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The Working Actor

Agency Blues, AFTRA Dues

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Agency Blues, AFTRA Dues
Dear Jackie:
I have been signed with my agent for four or five months now. I had one audition for a commercial about three months ago. My agent has sent me notices for other auditions I am not interested in doing, such as hair-modeling shows and hand modeling (I want to act!). The agency has also sent me things I have seen myself, on either SFCasting.com or Craigslist (I know!). I almost think they don't have access to the bigger auditions.

Granted, I am not in L.A. but in Northern California. I know there is not a big market here, but I am hoping to gain experience before moving to L.A. when I am ready (after training, saving money, getting work). I have not booked any roles yet, but I have gotten several auditions on my own.

I signed with my agent before I knew much about the industry. I know now that I should have gotten more experience and training before seeking representation, so as to sign with a more reputable agency. Should I drop the agent and try to submit for a better-known agent up here once I have a little more training and experience? Should I stay with the agency to see if they can get me any auditions? Should I just go it alone here doing indies, shorts, student films, and training and then wait to get an agent in L.A.?

By the way, this agent also sent me to a headshot photographer (I wasn't required to go to him, but when I asked who I should go to, the agent told me this one), and the pictures turned out horrible. They are so bad that I don't want to print any of them. When I go to auditions, I print one at a time. I am waiting until I can go to L.A. and shoot with an amazing photographer before getting more shots, so as not to risk wasting my money again. The photographer was not professional (i.e., no record online, no website, only shoots for that agent, as they are friends). Is this not just a total red flag?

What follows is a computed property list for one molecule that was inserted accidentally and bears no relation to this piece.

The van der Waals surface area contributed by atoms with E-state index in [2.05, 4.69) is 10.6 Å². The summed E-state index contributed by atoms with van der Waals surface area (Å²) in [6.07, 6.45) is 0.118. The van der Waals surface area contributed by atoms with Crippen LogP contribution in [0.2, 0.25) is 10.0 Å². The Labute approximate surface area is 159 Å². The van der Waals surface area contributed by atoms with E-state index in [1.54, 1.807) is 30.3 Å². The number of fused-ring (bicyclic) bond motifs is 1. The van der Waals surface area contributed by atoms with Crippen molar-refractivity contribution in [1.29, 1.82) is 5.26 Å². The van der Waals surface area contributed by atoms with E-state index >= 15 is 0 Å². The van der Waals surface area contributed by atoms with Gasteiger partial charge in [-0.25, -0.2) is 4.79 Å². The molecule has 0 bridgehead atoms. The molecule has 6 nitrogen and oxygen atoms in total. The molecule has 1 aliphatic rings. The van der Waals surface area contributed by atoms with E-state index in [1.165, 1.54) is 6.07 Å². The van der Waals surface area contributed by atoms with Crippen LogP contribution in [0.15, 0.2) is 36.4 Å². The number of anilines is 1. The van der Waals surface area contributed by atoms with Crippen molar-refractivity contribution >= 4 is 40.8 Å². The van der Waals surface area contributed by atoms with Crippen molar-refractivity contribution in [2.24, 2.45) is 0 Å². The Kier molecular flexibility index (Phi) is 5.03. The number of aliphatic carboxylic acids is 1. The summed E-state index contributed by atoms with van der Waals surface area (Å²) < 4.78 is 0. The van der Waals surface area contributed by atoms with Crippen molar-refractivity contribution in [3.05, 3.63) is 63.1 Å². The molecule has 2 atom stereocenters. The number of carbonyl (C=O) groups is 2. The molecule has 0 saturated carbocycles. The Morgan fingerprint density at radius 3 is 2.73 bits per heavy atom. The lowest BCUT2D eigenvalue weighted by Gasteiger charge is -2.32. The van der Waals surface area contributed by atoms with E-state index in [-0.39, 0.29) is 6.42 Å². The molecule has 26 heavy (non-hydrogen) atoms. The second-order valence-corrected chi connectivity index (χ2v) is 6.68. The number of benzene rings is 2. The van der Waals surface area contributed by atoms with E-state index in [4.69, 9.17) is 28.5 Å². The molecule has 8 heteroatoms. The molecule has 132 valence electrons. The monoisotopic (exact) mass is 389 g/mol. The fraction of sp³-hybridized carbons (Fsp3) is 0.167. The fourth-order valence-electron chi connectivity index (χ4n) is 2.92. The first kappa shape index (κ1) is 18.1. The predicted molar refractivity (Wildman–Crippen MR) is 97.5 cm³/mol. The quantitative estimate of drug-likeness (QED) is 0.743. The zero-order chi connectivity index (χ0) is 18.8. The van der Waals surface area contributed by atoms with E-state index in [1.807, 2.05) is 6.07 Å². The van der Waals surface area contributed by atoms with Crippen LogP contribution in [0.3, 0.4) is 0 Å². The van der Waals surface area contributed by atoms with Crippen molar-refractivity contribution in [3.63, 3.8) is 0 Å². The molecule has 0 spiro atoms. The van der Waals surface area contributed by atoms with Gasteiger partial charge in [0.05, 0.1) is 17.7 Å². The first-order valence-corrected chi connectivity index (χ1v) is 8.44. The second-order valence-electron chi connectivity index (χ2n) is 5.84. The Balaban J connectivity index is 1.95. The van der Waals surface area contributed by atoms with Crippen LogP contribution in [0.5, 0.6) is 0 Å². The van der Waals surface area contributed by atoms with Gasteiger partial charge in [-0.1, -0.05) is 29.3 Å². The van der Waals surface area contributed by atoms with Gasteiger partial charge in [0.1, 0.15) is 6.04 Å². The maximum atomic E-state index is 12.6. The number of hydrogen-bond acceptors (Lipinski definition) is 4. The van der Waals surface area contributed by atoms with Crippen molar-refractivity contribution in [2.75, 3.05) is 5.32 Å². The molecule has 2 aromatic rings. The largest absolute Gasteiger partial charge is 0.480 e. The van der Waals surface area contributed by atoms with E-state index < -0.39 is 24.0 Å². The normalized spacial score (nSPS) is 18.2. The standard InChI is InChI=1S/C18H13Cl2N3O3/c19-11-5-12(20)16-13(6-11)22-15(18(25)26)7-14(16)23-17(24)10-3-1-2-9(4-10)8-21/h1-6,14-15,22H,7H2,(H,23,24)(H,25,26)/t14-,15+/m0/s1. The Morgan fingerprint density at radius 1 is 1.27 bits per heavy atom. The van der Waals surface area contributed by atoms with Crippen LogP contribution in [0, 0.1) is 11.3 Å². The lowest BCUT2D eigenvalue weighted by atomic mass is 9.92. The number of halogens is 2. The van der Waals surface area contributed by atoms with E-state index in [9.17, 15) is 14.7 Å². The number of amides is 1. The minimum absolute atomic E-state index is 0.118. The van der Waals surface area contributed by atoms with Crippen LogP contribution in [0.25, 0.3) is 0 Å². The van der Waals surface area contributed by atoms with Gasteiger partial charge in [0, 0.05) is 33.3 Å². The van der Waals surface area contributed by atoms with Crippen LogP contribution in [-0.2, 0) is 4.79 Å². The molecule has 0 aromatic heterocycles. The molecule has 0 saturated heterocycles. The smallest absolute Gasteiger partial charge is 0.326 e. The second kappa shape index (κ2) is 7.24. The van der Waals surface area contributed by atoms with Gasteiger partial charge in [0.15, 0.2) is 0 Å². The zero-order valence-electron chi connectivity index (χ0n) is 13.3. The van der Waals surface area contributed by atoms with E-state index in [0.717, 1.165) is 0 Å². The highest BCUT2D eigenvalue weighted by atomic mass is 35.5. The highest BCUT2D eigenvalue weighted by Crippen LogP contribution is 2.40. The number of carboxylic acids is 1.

—Out Here in Oakland
via the Internet

Dear Out Here:
Yes, the headshot thing is a red flag. That in combination with the Craigslist auditions and the hair shows would put me off any agent. But you are in a smaller market, and the agency may be less suspicious than others with similar practices in bigger cities. Your first step is to check the California agency license database (in California, agencies are required to be licensed and bonded with the state) at www.dir.ca.gov/databases/dlselr/TalAg.html. All you need is the agency's name. If it is not licensed, do not work with it. Period. (Just to be clear, managers are not agents and do not have to be licensed.)

If the agency is licensed—and I'm sure many intelligent advisers would disagree with me on this—I don't see you needing to drop your agent at this point. He or she isn't keeping you from seeking work on your own, and it sounds like you have been able to skip the auditions you aren't interested in without retaliation. What does it matter if they send you out for hand modeling, as long as they respect you declining such calls? Since you clearly realize you aren't working with stellar reps—and will of course take any advice they give you with a grain of salt—can it really be harmful to stay with them for a while and see if anything good comes of it? Yes, there is the oblique danger that some casting director who disdains this agency will lump you in with it, but that's not likely.